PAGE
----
Working: Lawyer is also a preacher, entrepreneur and an author
By Vickie Elmer,
As the only child of a single mother living in Baltimore, Craig A. Thompson grew up finding ways to entertain himself to stay busy. “My mind was always wandering … asking ‘What’s next? What can I do?’” he recalled. In high school, he washed dishes for a restaurant, played baseball and basketball and was in the marching band.
That fill-every-minute mind-set continues today in Thompson’s professional pursuits and his personal life. He’s a corporate lawyer focused on product liability and litigation and a partner at Venable in Washington and Baltimore and a part-time preacher at Celebration Church in Columbia.
Thompson also operates Thompson Communications LLC, which manages his speaking engagements and book signings. He gives motivational speeches at elementary schools, legal associations and civic organizations. He’s also written and published two children’s books and plans to begin a third book this year.
He had a six-week bench trial at the start of the year, a February full of Black History Month talks, and he is preparing for commencement speeches in the weeks ahead. He usually works 80-hour weeks, including some time on “planes and trains” preparing for his next speaking gig.
“I don’t think there’s any reason to hold back any talents if I can do certain things at the same time and be successful,” Thompson said. “The reality is I’m not going to live forever … I have a strong desire to do as much as I can in the short period I have.”
His motivation for making every minute count is part spiritual. He said he feels he needs to use his gifts to help people and to share lessons from the Bible, black inventors or his own life. And he said he’s also driven to support his family.
Thompson, 43, said he follows Stephen Covey’s suggestion to manage priorities more than time. He follows what he calls four Fs: faith, family, finances and fitness. “The family and finances go hand-in-hand. There’s nothing more important than making sure my family’s provided for,” he said. He and his wife, Deborah St. Lawrence Thompson, have three children, ages 8, 6 and 17 months.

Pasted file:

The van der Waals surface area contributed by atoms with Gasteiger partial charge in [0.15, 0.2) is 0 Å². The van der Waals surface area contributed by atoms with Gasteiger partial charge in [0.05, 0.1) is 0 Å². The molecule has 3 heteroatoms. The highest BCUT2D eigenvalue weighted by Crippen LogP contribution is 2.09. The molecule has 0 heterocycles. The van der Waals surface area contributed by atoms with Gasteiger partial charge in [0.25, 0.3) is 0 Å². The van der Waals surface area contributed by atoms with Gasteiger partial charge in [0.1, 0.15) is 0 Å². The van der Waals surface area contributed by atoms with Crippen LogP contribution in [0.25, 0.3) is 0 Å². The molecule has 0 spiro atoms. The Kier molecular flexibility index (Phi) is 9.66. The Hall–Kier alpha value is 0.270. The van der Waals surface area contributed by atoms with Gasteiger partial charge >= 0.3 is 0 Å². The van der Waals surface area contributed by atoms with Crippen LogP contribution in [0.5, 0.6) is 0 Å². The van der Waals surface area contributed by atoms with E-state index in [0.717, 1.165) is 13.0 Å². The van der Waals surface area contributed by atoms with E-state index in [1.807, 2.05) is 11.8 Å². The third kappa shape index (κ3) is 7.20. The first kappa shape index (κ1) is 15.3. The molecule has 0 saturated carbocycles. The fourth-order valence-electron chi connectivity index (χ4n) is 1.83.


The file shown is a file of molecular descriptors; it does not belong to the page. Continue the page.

When his schedule and to-do list overflow, he said he takes time to “just evaluate everything and prioritize. I try to draw the distinction between what’s important and what’s urgent” and what items can wait until later.
He’s a rarity in the legal profession, which demands long hours and a full attention to the details of cases, new clients and more. No major organization tracks how many lawyers have second jobs, but it’s likely to be less than the 5 percent of workers who, according to the Bureau of Labor Statistics, collected two or more paychecks in March.
Thompson said he sees all of his professions as related. So when he’s speaking to a group, he makes it clear that he’s a lawyer and has picked up clients from speaking engagements. Sometimes when he’s meeting with potential clients and learns they have children, he gives them a copy of his children’s book “The ABCs of Black History” as a “unique marketing gift.”
“Doing good for society — the firm and I look at that as a critical part of my business development,” he said. He said he has focused his community service on young people and education — “that’s where I get my biggest thrill.”
In a December 2010 commencement address at the University of Maryland, he told of “a stack of rejection letters from various law schools.” He was accepted to and graduated from Maryland, the same place he earned his undergraduate degree a few years earlier. ‘“Nothing takes the place of persistence,’” he told the graduates, quoting president Calvin Coolidge.
Thompson said he tries to involve his children in many of his activities, so they were right up front when he was giving that commencement address. The three are with him at Celebration Church, too, where he preaches a handful of times a year.
Thompson said he has learned to be more selective in what he accepts, whether an invitation to speak or a board seat. When he was single, he said yes to everything. “I’ve gotten much better, much smarter about saying no,” he said.